Sizing information: who needs it?

This entry started out being entitled “Creating grade rules from sizing charts pt.1” but I got sidetracked writing other stuff I should have mentioned first and also, bogged with other theoretical stuff that ended up sounding long winded. So I decided to split these into two entries because it was much too long. Backtracking a bit, I probably should have reiterated who gets what; this being an aside in the continuation of grading children’s clothes part one and two.

First, I should cover different sizing information and grading scenarios. There are three levels of detail with respect to sizing and grade rules:

  1. A retail partner (store or consumer) wants sizing information.
  2. Your pattern maker or contractor wants grading information -and you don’t know much about grading.
  3. You need to grade patterns you’ve made.

Retail sizing information
Grade rules are considered to be highly proprietary (!). Since retail is the point of greatest dispersal and the area in which you can least control information dissemination, the details you provide should be very limited. The most you should provide is the range of weight, height, chest and hip measures of any given size. It always amazes me when a DE expects me to sign a non-disclosure agreement when they broadcast this information to the public. Does it go without saying that you should never describe actual measures of garment attributes?

As ever, there are exceptions. If you’re doing private label, either the store will request detailed grade information or they will provide it to you. In such cases, you needn’t worry they’ll broadcast your size specs. Retailers like Penney’s won’t buy from you without this information.

Your pattern maker or contractor wants grading information -and you don’t know much about grading.
DEs are often surprised that pattern makers want sizing information, assuming this is part of what we should be doing for them. Clients constantly ask for what is usual, “average” or customary. Unless you’re in a tightly defined niche, there’s no such thing. The biggest problem is that every client has a different idea of “average”. If you’re thin and hang out with skinny people, your “average” is going to be much smaller than the “average” of a size 16 who’s the skinniest in her crowd of plus-sized friends. If you’re not sure, your service provider will interview you to determine your frame of reference. Having us figure this out for you means research so it’s best to do it yourself and save some money. Being familiar with competing brands is helpful. See Espionage for better sizing (also part two) for help with information gathering.

A pattern maker isn’t going to expect (what we would consider to be) detailed sizing specs or grade rules, such what we’ll derive from the example of the kid’s sizing chart as we go through it. If you can only say you want your given sizes to be like a given brand’s (provide samples), that’s fine too. Lastly, if all you can do is explain your wants in terms of what I said you should provide to retail and consumers above, that’s better than nothing. Lastly, if you’ve hired a professional, you needn’t worry they’ll broadcast your specs either. Any detailed sizing information should only appear on internal documents, and only on a need to know basis.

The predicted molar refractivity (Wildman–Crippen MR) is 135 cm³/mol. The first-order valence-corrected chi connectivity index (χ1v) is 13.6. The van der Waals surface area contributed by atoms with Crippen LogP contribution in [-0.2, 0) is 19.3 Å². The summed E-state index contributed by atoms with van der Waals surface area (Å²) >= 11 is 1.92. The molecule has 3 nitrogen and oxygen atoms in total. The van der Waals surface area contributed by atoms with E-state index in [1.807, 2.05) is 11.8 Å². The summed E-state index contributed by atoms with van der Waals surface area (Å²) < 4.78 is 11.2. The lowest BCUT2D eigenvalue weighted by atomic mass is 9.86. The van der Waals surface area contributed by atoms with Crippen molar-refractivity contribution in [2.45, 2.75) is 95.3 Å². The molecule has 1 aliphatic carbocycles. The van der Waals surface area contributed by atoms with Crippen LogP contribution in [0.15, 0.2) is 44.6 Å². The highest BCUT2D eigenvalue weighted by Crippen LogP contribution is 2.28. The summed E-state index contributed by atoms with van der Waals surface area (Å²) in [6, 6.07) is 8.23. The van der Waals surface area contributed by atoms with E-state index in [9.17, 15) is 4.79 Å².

You need to grade patterns you’ve made.
Before I begin, I have to do the obligatory thing and discourage anyone from grading their own patterns for a few reasons. If none of these apply to your situation, great. I mention this, not to dissuade you but because you may end up duplicating efforts and wasting money.

Reasons not to grade your own patterns

  • You don’t know much about pattern making. If you’ve been surviving by hook and crook so far, any errors in the process are magnified in grading.
  • You’re planning on using a professional sewing contractor. A contractor will want a marker which is generated by a CAD system. If your styles have to be digitized for the marker, you may as well have them graded by CAD. All of this is covered in much more detail in The Entrepreneur’s Guide.

Reasons to grade your own patterns

  • You plan to cut and sew in house
  • Your contractor specializes in short runs and is willing to use or make hand markers
  • You have a good grasp of pattern making and grading and just want to be sure you’re covering all your bases before you start grading.

From here on out, this entry is written to assist with the above. Otherwise, you might want to hire some help.

This is where I’ve split off this entry from what it was intended to be. The next section will include some theoretical and most likely, boring and pompous sounding stuff. At least that’s how it read to me. Not that one should expect a grading article to be punchy but surely I can do better than that. ~sigh~ I have to work on it some more. In the meantime, if you wanted homework, you could add up all those length grades and figure out which would apply to bottoms and tops -and in what quantities. The height increases of the kid’s data set from size to size are quite dramatic. Since I’m used to looking at adult size nests, the kid’s wear grades look funny to me.

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One comment

  1. brandy says:

    I am wanting to do made to measure wedding gowns. I do need to make samples to show the work, and then they need to be sold, so I want to make the original samples in proper “standard sizes” that can be bought online and then altered. Then the following gowns will be made to measure. I found your link to the ASTM standard and before I purchase it I just wanted to ask first if that will be the correct sizing info I need for accomplishing that?
    Thank you for your patience and sharing your incredible knowledge!!

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